Monday, November 8, 2010

When I was a young girl I had dreams. These dreams, for the most part, consisted of wild horses (though the occasional dream of being a princess did slip through.) I would be sitting passengers seat of a helicopter, pointing to the exact mustang that I wanted (which was always a stunning sorrel pinto.) The pilot would swoop down into the grassy valley and separate my horse from the rest of the herd. This is the point when my mother would come into my room and wake me up for school.

Since that frequent dream many things have changed--the biggest change being my view of wild horses and the area in which they live. Though they still capture my imagination and send excited shivers down my spine, I no longer envision such plump, happy ponies, galloping across green grounds and through fresh, sparkling waters. What I see, sadly, through the romantic curtain of the American Mustang, is suffering. I see a horse with no natural predator and a minuscule amount of edible foliage. I see starvation and overpopulation. I see the need for a solution.


Lucky for me--luckier for the horses, the BLM is doing what they can to keep the wild horse population at level which minimizes overgrazing among other issues which result from overpopulation, as well as keeps enough horses on the land to both preserve the existence of the living legend as well as prevent inbreeding. This is done by reliable contractors which use helicopters to slowly, calmly, and safely maneuver the horses into the paneled area which they have set up to contain the horses before the sorting begins (at which point they separate the mares from the studs and the horses which they're going to be returning to the wild to assure strong, healthy genetics, from the ones which they will put up for adoption to qualified homes.)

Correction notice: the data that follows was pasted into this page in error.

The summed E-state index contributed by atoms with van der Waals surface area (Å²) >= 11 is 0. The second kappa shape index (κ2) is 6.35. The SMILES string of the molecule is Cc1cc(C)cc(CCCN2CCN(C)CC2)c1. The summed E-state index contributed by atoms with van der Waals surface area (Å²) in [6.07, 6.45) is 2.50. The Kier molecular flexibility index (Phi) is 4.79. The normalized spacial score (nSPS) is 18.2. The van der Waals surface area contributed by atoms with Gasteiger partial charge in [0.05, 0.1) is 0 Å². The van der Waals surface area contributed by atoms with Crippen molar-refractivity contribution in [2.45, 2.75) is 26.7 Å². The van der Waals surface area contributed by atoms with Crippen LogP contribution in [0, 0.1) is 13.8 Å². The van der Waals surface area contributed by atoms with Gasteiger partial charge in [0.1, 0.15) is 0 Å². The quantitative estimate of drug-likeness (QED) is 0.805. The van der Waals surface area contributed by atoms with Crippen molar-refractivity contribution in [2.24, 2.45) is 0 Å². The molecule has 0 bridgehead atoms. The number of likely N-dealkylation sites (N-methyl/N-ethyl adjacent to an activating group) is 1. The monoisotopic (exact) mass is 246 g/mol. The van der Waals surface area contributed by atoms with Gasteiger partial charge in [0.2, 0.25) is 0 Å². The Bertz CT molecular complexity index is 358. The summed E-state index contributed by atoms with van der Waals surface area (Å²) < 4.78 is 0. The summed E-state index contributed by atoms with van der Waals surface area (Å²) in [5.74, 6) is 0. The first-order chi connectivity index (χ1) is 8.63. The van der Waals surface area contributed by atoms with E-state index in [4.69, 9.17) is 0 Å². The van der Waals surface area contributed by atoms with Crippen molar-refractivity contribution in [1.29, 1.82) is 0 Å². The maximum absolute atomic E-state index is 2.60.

Sadly, though, there are many people who very strongly disagree that this is a good idea in the least. Some believe that the horses are getting enough food as is (most of which have only ever seen the healthy horses which do exist, or view skin and bones as a 'fit endurance horse.') Some think that the rest of the native wildlife should simply be removed from the land so that the horses can have it all. Some, though, are pushing the limits of sane, and claiming the BLM is secretly breeding horses. Some have long since broken the limits and crossed over to full fledged insanity, claiming the BLM is rounding horses up at night so that no one will be there to see the dying, overrun horses which they've gathered. These people believe themselves to be helping the horses, and refer to themselves as 'advocates.' (Don't tell my mum I've said that--it's recently been dubbed a dirty word.)

Weather or not these people have become more common or I've simply been ignoring them for the past four years, I do not know. What I do know, though, is that these horses need someone to speak up for them and against the wild horse advocates. These horses need their voices heard, and that's what I'm here to do.



Sincerely,
The Lady In The Red Dress.

2 comments:

  1. Bless your heart, Katie! We need more young people like you. There are always people, who are interfering know-it-alls, in every walk of life; people who eat up what the media shows them without verifying truth, people who want to be held in esteem by others for their "noble causes", people who seek glory for themselves and not for justice for the ones they are defending. Seek the truth, always, young Katie. It may not be the easy path, but it is always the righteous path.

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  2. Hi – Will you please post a link to your Blog at The Mustang Horse Community? Our members will love it.
    Members include: Mustang Owners, Breeders, Trainers, Experts and Lovers
    It's easy just cut and paste the link and it automatically links back to your website… it’s a win win. You can also add Photos, Videos and Classifieds if you like. It’s free and easy.
    Email me if you need any help or would like me to do it for you.
    The Mustang Horse Community: http://www.vorts.com/mustang_horses/
    Thanks,
    James Kaufman, Editor

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